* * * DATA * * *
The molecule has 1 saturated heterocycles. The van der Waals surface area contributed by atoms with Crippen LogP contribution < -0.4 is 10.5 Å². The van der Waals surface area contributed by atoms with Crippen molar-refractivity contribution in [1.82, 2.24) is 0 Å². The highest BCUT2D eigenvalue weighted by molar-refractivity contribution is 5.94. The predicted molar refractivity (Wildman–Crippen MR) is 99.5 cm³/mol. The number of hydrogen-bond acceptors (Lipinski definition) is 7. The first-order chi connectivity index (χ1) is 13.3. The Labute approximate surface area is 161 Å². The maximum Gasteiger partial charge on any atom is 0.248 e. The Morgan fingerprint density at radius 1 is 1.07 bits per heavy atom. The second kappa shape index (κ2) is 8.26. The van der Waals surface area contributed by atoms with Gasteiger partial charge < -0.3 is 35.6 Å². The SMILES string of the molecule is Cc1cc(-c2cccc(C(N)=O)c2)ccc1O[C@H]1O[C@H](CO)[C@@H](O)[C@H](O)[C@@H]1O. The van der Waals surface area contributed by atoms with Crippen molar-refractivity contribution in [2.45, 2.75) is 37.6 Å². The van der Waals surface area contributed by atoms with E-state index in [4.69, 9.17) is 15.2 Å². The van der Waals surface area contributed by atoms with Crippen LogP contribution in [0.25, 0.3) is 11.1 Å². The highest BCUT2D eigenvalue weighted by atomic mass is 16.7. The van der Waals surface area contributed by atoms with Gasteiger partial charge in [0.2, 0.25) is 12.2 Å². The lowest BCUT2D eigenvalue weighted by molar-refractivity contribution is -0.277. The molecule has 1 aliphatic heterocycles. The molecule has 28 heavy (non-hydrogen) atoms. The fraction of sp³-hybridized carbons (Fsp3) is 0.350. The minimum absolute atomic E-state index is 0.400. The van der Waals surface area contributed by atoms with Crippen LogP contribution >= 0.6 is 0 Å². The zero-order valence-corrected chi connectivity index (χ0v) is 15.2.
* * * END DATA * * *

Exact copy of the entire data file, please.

The molecule has 1 saturated heterocycles. The van der Waals surface area contributed by atoms with Crippen LogP contribution < -0.4 is 10.5 Å². The van der Waals surface area contributed by atoms with Crippen molar-refractivity contribution in [1.82, 2.24) is 0 Å². The highest BCUT2D eigenvalue weighted by molar-refractivity contribution is 5.94. The predicted molar refractivity (Wildman–Crippen MR) is 99.5 cm³/mol. The number of hydrogen-bond acceptors (Lipinski definition) is 7. The first-order chi connectivity index (χ1) is 13.3. The Labute approximate surface area is 161 Å². The maximum Gasteiger partial charge on any atom is 0.248 e. The Morgan fingerprint density at radius 1 is 1.07 bits per heavy atom. The second kappa shape index (κ2) is 8.26. The van der Waals surface area contributed by atoms with Gasteiger partial charge < -0.3 is 35.6 Å². The SMILES string of the molecule is Cc1cc(-c2cccc(C(N)=O)c2)ccc1O[C@H]1O[C@H](CO)[C@@H](O)[C@H](O)[C@@H]1O. The van der Waals surface area contributed by atoms with Crippen molar-refractivity contribution in [2.45, 2.75) is 37.6 Å². The van der Waals surface area contributed by atoms with E-state index in [4.69, 9.17) is 15.2 Å². The van der Waals surface area contributed by atoms with Crippen LogP contribution in [0.25, 0.3) is 11.1 Å². The highest BCUT2D eigenvalue weighted by atomic mass is 16.7. The van der Waals surface area contributed by atoms with Gasteiger partial charge in [0.2, 0.25) is 12.2 Å². The lowest BCUT2D eigenvalue weighted by molar-refractivity contribution is -0.277. The molecule has 1 aliphatic heterocycles. The molecule has 28 heavy (non-hydrogen) atoms. The fraction of sp³-hybridized carbons (Fsp3) is 0.350. The minimum absolute atomic E-state index is 0.400. The van der Waals surface area contributed by atoms with Crippen LogP contribution >= 0.6 is 0 Å². The zero-order valence-corrected chi connectivity index (χ0v) is 15.2.